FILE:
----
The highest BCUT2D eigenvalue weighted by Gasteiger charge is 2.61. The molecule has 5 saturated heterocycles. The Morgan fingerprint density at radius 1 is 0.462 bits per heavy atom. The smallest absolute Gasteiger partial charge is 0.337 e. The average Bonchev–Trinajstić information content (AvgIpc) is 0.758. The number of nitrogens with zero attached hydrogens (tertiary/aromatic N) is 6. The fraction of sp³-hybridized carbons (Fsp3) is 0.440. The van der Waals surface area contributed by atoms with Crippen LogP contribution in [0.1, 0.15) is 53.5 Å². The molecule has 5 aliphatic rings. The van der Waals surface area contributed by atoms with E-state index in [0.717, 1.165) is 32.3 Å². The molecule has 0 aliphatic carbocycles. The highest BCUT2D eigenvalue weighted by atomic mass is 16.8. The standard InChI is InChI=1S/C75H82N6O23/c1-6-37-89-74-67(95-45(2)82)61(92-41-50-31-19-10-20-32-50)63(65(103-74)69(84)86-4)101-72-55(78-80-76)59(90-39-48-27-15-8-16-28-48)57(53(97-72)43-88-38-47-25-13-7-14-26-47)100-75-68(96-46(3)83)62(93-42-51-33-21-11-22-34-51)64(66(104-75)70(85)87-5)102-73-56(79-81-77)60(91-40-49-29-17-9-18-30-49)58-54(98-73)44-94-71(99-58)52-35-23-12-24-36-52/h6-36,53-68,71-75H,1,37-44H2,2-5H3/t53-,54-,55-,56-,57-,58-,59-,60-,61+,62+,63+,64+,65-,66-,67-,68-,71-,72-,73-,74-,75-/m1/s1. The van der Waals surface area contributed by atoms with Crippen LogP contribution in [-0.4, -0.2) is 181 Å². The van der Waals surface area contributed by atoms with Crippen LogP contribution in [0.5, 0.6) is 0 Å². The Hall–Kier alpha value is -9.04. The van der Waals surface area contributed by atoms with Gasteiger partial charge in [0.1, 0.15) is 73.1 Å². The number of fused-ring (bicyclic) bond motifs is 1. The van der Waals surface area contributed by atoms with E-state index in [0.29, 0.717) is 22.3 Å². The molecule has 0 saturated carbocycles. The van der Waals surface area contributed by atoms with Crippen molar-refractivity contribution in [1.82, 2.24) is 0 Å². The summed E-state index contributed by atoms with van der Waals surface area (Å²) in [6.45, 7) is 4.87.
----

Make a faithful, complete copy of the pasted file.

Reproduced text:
The highest BCUT2D eigenvalue weighted by Gasteiger charge is 2.61. The molecule has 5 saturated heterocycles. The Morgan fingerprint density at radius 1 is 0.462 bits per heavy atom. The smallest absolute Gasteiger partial charge is 0.337 e. The average Bonchev–Trinajstić information content (AvgIpc) is 0.758. The number of nitrogens with zero attached hydrogens (tertiary/aromatic N) is 6. The fraction of sp³-hybridized carbons (Fsp3) is 0.440. The van der Waals surface area contributed by atoms with Crippen LogP contribution in [0.1, 0.15) is 53.5 Å². The molecule has 5 aliphatic rings. The van der Waals surface area contributed by atoms with E-state index in [0.717, 1.165) is 32.3 Å². The molecule has 0 aliphatic carbocycles. The highest BCUT2D eigenvalue weighted by atomic mass is 16.8. The standard InChI is InChI=1S/C75H82N6O23/c1-6-37-89-74-67(95-45(2)82)61(92-41-50-31-19-10-20-32-50)63(65(103-74)69(84)86-4)101-72-55(78-80-76)59(90-39-48-27-15-8-16-28-48)57(53(97-72)43-88-38-47-25-13-7-14-26-47)100-75-68(96-46(3)83)62(93-42-51-33-21-11-22-34-51)64(66(104-75)70(85)87-5)102-73-56(79-81-77)60(91-40-49-29-17-9-18-30-49)58-54(98-73)44-94-71(99-58)52-35-23-12-24-36-52/h6-36,53-68,71-75H,1,37-44H2,2-5H3/t53-,54-,55-,56-,57-,58-,59-,60-,61+,62+,63+,64+,65-,66-,67-,68-,71-,72-,73-,74-,75-/m1/s1. The van der Waals surface area contributed by atoms with Crippen LogP contribution in [-0.4, -0.2) is 181 Å². The van der Waals surface area contributed by atoms with Crippen LogP contribution in [0.5, 0.6) is 0 Å². The Hall–Kier alpha value is -9.04. The van der Waals surface area contributed by atoms with Gasteiger partial charge in [0.1, 0.15) is 73.1 Å². The number of fused-ring (bicyclic) bond motifs is 1. The van der Waals surface area contributed by atoms with E-state index in [0.29, 0.717) is 22.3 Å². The molecule has 0 saturated carbocycles. The van der Waals surface area contributed by atoms with Crippen molar-refractivity contribution in [1.82, 2.24) is 0 Å². The summed E-state index contributed by atoms with van der Waals surface area (Å²) in [6.45, 7) is 4.87.